The menu should add to the dining experience, not be an obstacle
Miami, FL (PRWEB) May 21, 2007
Taylannas Inc., a Florida technology company, announced today plans to introduce Menus That Talk™, a portable hand-held device that describes the contents of a restaurant's menu in two different languages. The company believes restaurant menus should be able to speak to guests: tell them what's for dinner, what beverages are available, and what's for dessert-- and speak in the guest's preferred language. No more squinting in dim light or turning page after page of complex printed menus. No more awkward conferences with busy waiters.
Menus That Talk™ is a slim electronic tablet about the size and shape of a DVD case. An array of lighted buttons shows major menu categories like DRINKS, APPETIZERS, SEAFOOD. When a button is pressed, the menu describes what's available in these categories. No habla ingles? No
problem: just press the language button for Spanish or other languages. Ready to order? The Service button pages your waiter.
For the visually impaired, the buttons are imprinted in Braille. Guests who can't see the button names and don't use Braille can browse the menu simply by tapping buttons to hear categories. Tap again to hear the details.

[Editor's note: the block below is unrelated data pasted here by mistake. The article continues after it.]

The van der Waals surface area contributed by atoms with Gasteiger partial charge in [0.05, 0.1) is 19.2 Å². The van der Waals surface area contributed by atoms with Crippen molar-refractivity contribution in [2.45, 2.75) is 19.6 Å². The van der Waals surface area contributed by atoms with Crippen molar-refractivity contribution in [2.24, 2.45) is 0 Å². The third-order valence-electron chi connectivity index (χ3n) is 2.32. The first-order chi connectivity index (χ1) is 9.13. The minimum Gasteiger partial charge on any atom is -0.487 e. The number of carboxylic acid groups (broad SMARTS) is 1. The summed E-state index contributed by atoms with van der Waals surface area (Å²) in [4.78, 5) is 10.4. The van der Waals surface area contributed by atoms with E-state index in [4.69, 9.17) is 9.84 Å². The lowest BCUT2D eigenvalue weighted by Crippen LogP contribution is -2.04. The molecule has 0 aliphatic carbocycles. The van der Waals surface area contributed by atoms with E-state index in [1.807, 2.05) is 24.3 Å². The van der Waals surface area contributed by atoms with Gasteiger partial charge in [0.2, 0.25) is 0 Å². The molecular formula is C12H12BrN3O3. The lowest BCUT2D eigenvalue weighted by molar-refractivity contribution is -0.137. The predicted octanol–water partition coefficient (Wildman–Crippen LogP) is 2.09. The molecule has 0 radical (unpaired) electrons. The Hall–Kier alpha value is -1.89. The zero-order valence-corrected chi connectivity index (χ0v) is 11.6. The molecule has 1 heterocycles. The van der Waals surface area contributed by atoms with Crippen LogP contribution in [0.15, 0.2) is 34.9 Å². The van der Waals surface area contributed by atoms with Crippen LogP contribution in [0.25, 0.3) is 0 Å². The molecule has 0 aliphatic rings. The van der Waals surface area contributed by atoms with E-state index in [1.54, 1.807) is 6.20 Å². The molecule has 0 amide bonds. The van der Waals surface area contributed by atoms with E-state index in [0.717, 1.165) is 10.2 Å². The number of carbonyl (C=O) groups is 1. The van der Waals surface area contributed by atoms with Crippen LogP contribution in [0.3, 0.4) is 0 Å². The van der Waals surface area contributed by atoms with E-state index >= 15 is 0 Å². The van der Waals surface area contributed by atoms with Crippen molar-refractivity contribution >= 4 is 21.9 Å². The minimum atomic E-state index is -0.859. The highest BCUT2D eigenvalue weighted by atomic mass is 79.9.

In noisy restaurants or for the hearing-impaired, Menus That Talk also has a detachable hand-held earphone. The earphone interfaces with most modern hearing-aids as well.
"A menu should be able to communicate without challenging the guest," said President and CEO Susan Perry. The idea originated in a restaurant where Ms. Perry was having lunch with her niece Jessica, a pretty 21 year-old with advanced macular degeneration who cannot read a menu from any distance. Jessica asked her aunt to please read the menu to her. Susan had forgotten to bring her reading glasses and they laughed about it but Susan thought, "Why shouldn't menus be able to talk?"
Susan's niece, Jessica MacWithey described a situation common to visually handicapped restaurant customers. "When I go into a restaurant with friends I usually order something I know they'll have, like a grilled cheese sandwich. I'd love to know what else is available but it's awkward to ask my friends to read the menu to me."
Susan Perry consulted with colleague Richard Herbst, an electronics-savvy designer experienced with hand-held systems. The concept quickly became Menus That Talk. "The menu should add to the dining experience, not be an obstacle," said Mr. Herbst.
Menus are customized to individual restaurants' requirements, starting with the names of the buttons, then the descriptions, and finally the languages spoken. The restaurant is in complete control. Menus are composed in detail online, voices added and the finished product shipped to restaurants for immediate service.